The initiative is ICAO’s effort to increase global awareness of the importance of effective implementation of SARPs and other ICAO policies, plans and programs.
ICAO said that since the implementation of the No Country Left Behind initiative five years ago, the number of aircraft accidents has decreased, with data showing declines worldwide and also regionally.
Data also show progress in achieving a global overall effective implementation (EI) of ICAO safety and security requirements, the agency said, adding that most countries that previously were below the threshold 60 percent EI rate have now increased their EI to more than 60 percent. On a global basis, safety implementation has increased 9.4 percent since 2014 to 68 percent. Similar progress has been achieved in aviation security, ICAO said, with the EI up 3.8 percent to 72.6 percent.
BVLOS Drone Flights Pass Early Tests
Demonstration flights at three separate U.S. test sites have shown that simultaneous beyond visual line-of-sight (BVLOS) drone operations can be safely conducted at low altitudes in areas where U.S. Federal Aviation Administration (FAA) air traffic services are not provided, the FAA says.
The FAA said the flights were part of an effort to pave the way for a drone traffic management system.
The most recent demonstrations, which involved the Nevada Institute for Autonomous Systems, took place Aug. 1 in Las Vegas. Operators of participating flights by drones — also known as unmanned aircraft systems (UAS), unmanned aerial vehicles and by other names — surveyed a golf course, obtained video of a property being sold and scanned a lake for boating opportunities, the FAA said.
Another demonstration, conducted July 10 in Grand Forks, North Dakota, involved the Northern Plains UAS Test Site. Participants photographed firefighter training, scanned the University of North Dakota to identify a tailgating location and evaluated power line damage after previous strong winds.
The earliest of the three demonstrations, conducted June 13 by the Virginia Tech Mid-Atlantic Aviation Partnership at Virginia Tech in Blacksburg, Virginia, involved drones delivering packages, studying wildlife, surveying a cornfield and reporting on a court case.
During each of the three events, emergency operations required that helicopters not involved in the demonstrations be flown in the same area, and in each case, the drones were either landed or their flights were continued at a safe distance from the emergency flights, the FAA said.
Information gathered during the demonstration flights will be analyzed to “provide an understanding of the level of investment required for each stakeholder’s implementation” and to help in further developing traffic management plans, the FAA said.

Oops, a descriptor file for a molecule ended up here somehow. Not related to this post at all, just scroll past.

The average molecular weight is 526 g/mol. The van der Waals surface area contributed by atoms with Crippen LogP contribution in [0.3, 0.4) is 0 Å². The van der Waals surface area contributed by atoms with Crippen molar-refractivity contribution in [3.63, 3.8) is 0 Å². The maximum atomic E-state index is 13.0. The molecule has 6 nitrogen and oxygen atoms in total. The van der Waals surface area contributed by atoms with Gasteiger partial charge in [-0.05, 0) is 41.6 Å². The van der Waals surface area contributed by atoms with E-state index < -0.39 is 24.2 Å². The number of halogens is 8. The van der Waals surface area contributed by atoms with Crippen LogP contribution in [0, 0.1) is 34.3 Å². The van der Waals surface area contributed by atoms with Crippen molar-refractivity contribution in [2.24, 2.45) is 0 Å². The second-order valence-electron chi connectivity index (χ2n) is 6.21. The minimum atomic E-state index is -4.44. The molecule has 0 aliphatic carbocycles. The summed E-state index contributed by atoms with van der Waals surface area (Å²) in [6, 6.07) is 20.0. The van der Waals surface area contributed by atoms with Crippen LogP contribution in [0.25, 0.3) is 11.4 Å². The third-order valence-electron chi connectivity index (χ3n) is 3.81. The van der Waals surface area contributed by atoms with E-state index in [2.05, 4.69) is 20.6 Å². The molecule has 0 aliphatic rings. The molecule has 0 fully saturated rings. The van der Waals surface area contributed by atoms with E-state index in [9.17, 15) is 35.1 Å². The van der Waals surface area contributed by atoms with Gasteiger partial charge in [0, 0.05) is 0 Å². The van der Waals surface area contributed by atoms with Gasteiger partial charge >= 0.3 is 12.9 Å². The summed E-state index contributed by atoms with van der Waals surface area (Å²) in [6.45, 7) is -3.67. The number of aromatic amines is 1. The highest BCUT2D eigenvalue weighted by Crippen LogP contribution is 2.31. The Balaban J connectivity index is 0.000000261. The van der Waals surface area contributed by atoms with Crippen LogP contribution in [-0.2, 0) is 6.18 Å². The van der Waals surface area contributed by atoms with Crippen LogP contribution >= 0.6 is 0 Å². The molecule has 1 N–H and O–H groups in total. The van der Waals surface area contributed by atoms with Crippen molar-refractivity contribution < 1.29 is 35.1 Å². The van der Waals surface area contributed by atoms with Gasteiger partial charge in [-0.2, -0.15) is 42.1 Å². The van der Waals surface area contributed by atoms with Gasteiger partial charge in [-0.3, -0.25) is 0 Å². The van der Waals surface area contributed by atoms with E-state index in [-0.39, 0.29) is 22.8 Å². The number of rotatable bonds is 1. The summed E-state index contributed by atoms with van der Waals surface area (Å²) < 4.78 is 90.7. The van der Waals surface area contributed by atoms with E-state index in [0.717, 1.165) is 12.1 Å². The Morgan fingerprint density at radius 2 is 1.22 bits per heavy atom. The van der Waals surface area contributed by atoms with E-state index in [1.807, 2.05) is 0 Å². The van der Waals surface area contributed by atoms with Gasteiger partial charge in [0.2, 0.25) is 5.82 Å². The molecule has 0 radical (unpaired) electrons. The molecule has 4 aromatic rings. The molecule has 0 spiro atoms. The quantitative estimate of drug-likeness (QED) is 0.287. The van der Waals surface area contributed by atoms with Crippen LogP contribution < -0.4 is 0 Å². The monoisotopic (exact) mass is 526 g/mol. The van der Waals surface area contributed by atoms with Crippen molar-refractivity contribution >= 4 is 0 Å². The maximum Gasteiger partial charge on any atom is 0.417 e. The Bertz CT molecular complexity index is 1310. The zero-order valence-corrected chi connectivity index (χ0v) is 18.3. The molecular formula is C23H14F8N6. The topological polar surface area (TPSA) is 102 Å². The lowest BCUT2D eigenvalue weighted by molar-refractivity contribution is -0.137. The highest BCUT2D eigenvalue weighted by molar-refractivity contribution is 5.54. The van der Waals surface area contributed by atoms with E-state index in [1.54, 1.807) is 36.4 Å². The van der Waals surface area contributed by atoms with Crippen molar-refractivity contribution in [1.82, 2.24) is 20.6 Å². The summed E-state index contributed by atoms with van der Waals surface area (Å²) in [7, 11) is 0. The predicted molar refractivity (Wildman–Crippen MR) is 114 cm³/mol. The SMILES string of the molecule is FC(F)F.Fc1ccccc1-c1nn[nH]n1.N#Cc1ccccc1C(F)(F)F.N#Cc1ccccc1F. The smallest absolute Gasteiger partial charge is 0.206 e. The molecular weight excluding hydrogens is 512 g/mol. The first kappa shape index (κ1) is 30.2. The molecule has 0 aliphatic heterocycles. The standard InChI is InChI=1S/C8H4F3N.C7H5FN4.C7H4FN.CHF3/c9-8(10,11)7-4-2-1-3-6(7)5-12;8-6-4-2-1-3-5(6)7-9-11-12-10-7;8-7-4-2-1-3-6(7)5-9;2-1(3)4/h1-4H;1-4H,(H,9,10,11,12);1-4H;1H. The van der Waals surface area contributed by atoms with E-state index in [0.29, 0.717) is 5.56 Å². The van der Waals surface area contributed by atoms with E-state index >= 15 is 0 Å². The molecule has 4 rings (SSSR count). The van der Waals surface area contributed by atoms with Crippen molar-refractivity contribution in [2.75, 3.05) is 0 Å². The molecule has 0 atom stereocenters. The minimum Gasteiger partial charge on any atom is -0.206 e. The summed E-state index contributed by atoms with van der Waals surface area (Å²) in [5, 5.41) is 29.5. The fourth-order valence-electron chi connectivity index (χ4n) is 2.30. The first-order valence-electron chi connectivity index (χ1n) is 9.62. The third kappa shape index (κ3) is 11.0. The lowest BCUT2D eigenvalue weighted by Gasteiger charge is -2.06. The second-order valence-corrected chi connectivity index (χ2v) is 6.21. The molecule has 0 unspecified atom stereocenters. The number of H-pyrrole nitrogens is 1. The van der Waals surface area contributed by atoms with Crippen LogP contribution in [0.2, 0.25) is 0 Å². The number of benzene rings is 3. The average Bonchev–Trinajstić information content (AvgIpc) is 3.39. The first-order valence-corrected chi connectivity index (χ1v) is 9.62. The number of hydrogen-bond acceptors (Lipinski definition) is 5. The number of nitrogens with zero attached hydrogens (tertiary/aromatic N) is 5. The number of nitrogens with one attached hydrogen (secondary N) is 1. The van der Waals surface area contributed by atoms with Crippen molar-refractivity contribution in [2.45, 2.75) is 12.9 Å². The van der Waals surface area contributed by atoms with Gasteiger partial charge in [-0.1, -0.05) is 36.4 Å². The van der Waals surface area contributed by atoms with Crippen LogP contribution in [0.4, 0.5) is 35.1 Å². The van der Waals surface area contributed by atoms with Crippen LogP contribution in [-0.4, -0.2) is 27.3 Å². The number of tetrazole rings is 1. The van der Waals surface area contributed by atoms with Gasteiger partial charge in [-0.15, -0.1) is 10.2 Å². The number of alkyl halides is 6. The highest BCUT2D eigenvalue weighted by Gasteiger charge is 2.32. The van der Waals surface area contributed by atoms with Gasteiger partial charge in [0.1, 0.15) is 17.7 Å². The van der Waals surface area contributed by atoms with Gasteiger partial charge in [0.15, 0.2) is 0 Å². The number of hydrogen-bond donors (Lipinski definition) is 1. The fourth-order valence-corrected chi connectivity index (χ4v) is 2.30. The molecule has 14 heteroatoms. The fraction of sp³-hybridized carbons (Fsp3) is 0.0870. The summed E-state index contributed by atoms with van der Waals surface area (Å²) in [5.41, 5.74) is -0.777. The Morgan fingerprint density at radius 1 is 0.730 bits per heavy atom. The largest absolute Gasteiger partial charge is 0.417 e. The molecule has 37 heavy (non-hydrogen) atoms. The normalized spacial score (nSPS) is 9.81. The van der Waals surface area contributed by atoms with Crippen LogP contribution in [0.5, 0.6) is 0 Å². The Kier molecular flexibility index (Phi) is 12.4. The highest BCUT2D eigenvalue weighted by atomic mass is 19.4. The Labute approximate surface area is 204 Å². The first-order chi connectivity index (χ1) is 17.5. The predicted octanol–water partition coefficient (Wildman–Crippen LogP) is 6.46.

Crackdown on Weather-Related Crashes
The Australian Transport Safety Bureau (ATSB) has opened a campaign to reduce weather-related accidents involving general aviation aircraft.
The ATSB said in late September that its actions followed the deaths of 21 people who were killed over the past 10 years in accidents in which general aviation pilots operating under visual flight rules (VFR) flew into clouds, fog or darkness.
ATSB Chief Commissioner Greg Hood said data show that one in 10 VFR general aviation flights into instrument meteorological conditions (IMC) ended in a fatal accident.
“Weather-related general aviation accidents remain one of the ATSB’s most significant causes for concern in aviation safety,” Hood said. “The often-fatal outcomes of these accidents are all the more tragic because they are avoidable.”
The ATSB said its new campaign is aimed at reminding pilots how to avoid weather-related accidents. The campaign emphasizes thorough preflight planning, including preparation of alternate plans; reminds pilots of the risks of spatial disorientation if their VFR flight enters IMC; and stresses the value of a “personal minimums checklist” to manage flight risks. The overall effort carries the slogan, “Don’t push it, don’t go. Know your limits before flight.”
In Other News …
The U.S. Federal Aviation Administration (FAA) has proposed a $514,558 civil penalty against Aerospace Support International for allegedly selling ball bearings that lacked proper airworthiness documentation. The bearings are used in a component designed to ensure that a generator provides steady electrical power to the aircraft, the FAA said. … The U.S. Transportation Department’s Office of Inspector General (OIG) says that 76 percent of U.S. commercial air carriers have equipped their aircraft with ADS-B Out — the satellite-based GPS technology that will enable more efficient management of air traffic — but smaller commercial operators and general aviation lag behind. The deadline for compliance is Jan. 1.
Compiled and edited by Linda Werfelman.
Stephen Dickson: U.S. Federal Aviation Administration
Drone broadcasting ID: Abdul Karim | The Noun Project CC-BY 2.0, modified by Susan Reed
Hand with up arrows: Gregor Cresnar | The Noun Project CC-BY 2.0, modified by Susan Reed
Drone flying over water: © skypicsstudio | VectorStock
Airplane flying into storm: airplane, Pixabay; background and clouds, Susan Reed